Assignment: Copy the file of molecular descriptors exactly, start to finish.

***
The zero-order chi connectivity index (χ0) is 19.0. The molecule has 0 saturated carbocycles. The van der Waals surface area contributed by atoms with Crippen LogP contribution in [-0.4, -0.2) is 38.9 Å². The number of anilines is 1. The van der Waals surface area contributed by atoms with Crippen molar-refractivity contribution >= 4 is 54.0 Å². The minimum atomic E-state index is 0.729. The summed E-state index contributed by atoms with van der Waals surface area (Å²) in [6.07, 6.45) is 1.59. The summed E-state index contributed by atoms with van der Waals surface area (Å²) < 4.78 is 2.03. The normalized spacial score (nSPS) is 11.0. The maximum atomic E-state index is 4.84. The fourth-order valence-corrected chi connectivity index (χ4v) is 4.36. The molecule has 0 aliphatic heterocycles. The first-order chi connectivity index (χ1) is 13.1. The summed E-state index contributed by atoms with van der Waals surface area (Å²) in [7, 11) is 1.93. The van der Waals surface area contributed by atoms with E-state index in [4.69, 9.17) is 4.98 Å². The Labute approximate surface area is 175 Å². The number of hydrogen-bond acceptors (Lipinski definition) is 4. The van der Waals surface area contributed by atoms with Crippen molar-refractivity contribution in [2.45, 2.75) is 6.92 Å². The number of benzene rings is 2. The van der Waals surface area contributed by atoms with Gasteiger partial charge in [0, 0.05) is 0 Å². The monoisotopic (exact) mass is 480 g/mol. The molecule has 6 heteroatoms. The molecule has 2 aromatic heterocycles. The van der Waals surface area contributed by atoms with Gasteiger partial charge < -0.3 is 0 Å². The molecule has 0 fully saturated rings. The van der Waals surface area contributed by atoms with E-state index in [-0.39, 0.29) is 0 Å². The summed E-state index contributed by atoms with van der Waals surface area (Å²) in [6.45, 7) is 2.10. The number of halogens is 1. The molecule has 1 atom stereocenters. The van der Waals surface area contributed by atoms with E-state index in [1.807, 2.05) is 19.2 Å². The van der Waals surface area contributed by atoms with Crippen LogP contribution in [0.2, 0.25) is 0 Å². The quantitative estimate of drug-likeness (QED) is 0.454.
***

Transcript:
The zero-order chi connectivity index (χ0) is 19.0. The molecule has 0 saturated carbocycles. The van der Waals surface area contributed by atoms with Crippen LogP contribution in [-0.4, -0.2) is 38.9 Å². The number of anilines is 1. The van der Waals surface area contributed by atoms with Crippen molar-refractivity contribution >= 4 is 54.0 Å². The minimum atomic E-state index is 0.729. The summed E-state index contributed by atoms with van der Waals surface area (Å²) in [6.07, 6.45) is 1.59. The summed E-state index contributed by atoms with van der Waals surface area (Å²) < 4.78 is 2.03. The normalized spacial score (nSPS) is 11.0. The maximum atomic E-state index is 4.84. The fourth-order valence-corrected chi connectivity index (χ4v) is 4.36. The molecule has 0 aliphatic heterocycles. The first-order chi connectivity index (χ1) is 13.1. The summed E-state index contributed by atoms with van der Waals surface area (Å²) in [7, 11) is 1.93. The van der Waals surface area contributed by atoms with E-state index in [4.69, 9.17) is 4.98 Å². The Labute approximate surface area is 175 Å². The number of hydrogen-bond acceptors (Lipinski definition) is 4. The van der Waals surface area contributed by atoms with Crippen molar-refractivity contribution in [2.45, 2.75) is 6.92 Å². The number of benzene rings is 2. The van der Waals surface area contributed by atoms with Gasteiger partial charge in [0, 0.05) is 0 Å². The monoisotopic (exact) mass is 480 g/mol. The molecule has 6 heteroatoms. The molecule has 2 aromatic heterocycles. The van der Waals surface area contributed by atoms with Gasteiger partial charge < -0.3 is 0 Å². The molecule has 0 fully saturated rings. The van der Waals surface area contributed by atoms with E-state index in [-0.39, 0.29) is 0 Å². The summed E-state index contributed by atoms with van der Waals surface area (Å²) in [6.45, 7) is 2.10. The number of halogens is 1. The molecule has 1 atom stereocenters. The van der Waals surface area contributed by atoms with E-state index in [1.807, 2.05) is 19.2 Å². The van der Waals surface area contributed by atoms with Crippen LogP contribution in [0.2, 0.25) is 0 Å². The quantitative estimate of drug-likeness (QED) is 0.454.